Following best practices for media destruction would have prevented compromises to data security faced by Morgan Stanley. What do Morgan Stanley, hospitals, and healthcare organizations across the U.S. and the Kanagawa Prefectural Government of Japan have in common? They all recently faced the same IT Asset Disposition (ITAD) nightmare: data breaches caused by their outsourced data disposition service provider. High-ranking executives from these organizations have endured the public humiliation of having to tell thousands of their patients and customers that their private data is in the hands of thieves, leaving their patient/customers open to financial loss and identity theft; and the executives and their companies open to liability, class-action lawsuits and even criminal charges.
Who gets the Blame?
Many executives and IT professionals mistakenly believe that using an outsourced data vendor protects them from risk and liability. But there is no statute of limitations or safe harbor for improperly discarded IT assets. Partially destroyed data is a ticking timebomb. Improper #ITAD is a risk carried forward indefinitely.
Increasingly, CEOs are caught in the crosshairs. Since 2014, top leaders at Equifax, Target, and Sony, have either resigned or been fired in the wake of prominent cyber incidents according to a recent Wall Street Journal article. As a result, Congress is considering legislation that would impose heavy fines and even prison time on high-level executives who fail to protect corporate data.
An equally dangerous mistake often made by executives and IT professionals is blind trust in the security policies and procedures of their chosen outsourced vendor. Even if IT is vigilant when they initially hand over their data or drives, in time oversight weakens, and mistakes occur.
Data Wiping is not Complete Elimination
Look what happened to Morgan Stanley when they did not implement best practices for media destruction. When Morgan Stanley closed two data centers in 2016, the company decommissioned its computer equipment through an outsourced data wiping (overwriting) vendor. Morgan Stanley expected a complete overwriting of its customer privacy data. This year, they learned they didn’t get what they expected. Instead, data remained on the “wiped” drives, which violated customer privacy. Morgan Stanley now faces significant risks, liability, and lawsuits.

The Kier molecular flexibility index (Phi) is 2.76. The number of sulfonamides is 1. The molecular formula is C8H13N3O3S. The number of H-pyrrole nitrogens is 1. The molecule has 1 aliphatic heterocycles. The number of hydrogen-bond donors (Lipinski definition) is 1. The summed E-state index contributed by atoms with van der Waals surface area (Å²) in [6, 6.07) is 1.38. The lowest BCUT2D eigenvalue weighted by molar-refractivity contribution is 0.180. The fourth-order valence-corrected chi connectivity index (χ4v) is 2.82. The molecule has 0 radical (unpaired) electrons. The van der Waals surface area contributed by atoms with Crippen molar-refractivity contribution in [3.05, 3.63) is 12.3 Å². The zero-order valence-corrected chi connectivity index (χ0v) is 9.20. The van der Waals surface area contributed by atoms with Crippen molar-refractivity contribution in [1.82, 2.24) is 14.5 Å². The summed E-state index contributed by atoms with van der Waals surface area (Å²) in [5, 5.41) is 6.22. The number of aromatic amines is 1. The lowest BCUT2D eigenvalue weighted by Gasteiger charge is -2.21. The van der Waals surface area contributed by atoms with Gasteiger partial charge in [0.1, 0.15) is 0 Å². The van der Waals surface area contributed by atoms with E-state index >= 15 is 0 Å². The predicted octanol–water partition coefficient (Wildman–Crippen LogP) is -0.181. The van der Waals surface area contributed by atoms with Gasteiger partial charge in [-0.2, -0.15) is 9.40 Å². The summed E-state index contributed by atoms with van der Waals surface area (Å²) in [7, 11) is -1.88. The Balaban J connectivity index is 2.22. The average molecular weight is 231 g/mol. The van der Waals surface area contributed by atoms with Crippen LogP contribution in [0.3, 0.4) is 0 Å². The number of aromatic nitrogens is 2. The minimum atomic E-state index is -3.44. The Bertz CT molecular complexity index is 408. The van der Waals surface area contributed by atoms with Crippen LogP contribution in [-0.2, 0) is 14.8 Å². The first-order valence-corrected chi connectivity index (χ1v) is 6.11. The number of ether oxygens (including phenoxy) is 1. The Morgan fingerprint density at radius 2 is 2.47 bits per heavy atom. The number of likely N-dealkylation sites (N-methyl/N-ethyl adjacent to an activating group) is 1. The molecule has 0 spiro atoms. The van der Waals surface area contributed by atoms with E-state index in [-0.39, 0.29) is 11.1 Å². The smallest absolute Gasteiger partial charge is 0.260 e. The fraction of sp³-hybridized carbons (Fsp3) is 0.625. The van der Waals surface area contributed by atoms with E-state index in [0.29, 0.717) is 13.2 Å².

Such was also the case with outsourcing data services vendor Blackbaud. Their data breach impacted 760,000 employees, donors, and patients at Northshore University Health System, Northwestern Memorial Healthcare, Children’s Minnesota, and Allina Health hospitals and clinics.
Knowledge is Power
Forewarned is forearmed. For a comprehensive and effective data security plan that protects your organization from initial acquisition to end of life, you need best practices for media destruction that cover employee behavior, organizational processes, and implementation.
First, protect your chain of custody. Chain of custody and audit trails require no gap in knowledge and handing from initial data/device acquisition to ultimate decommissioning and end of life. Common touchpoints that must be protected include installation, troubleshooting, upgrades, device replacement, and data decommissioning.
Second, have a written set of policies and procedures that every employee who is handling confidential data reads, understands, and signs.
Third, close the loop on data destruction. Too many organizations have a major risk with data and devices at end of life. Make sure you protect both ends of your data security loop by making your data destruction practices as strong as your entry point of attack defenses.
Here is Garner’s recommended best practice steps for magnetic and solid-state media data destruction.
- Degauss all magnetic media inside your secure facility.
- Ensure no data leaves your facility.
- Verify and document the degaussing process with an IRONCLAD verification system.
- Mark the media as degaussed.
- Use a sticker or physically destroy hard drives to indicate it has gone through the sanitization process.
- Physically destroy the media while it is inside your secure facility.
- Verify and document the destruction process with an IRONCLAD verification system.
Once these steps have been taken, the media can be safely removed from your secure facility.
Implementing these best practices would have prevented hefty consequences faced by Morgan Stanley, major health care organizations, and the Japanese government breach. To learn how Garner can help you develop data destruction best practices for your organization, visit us online.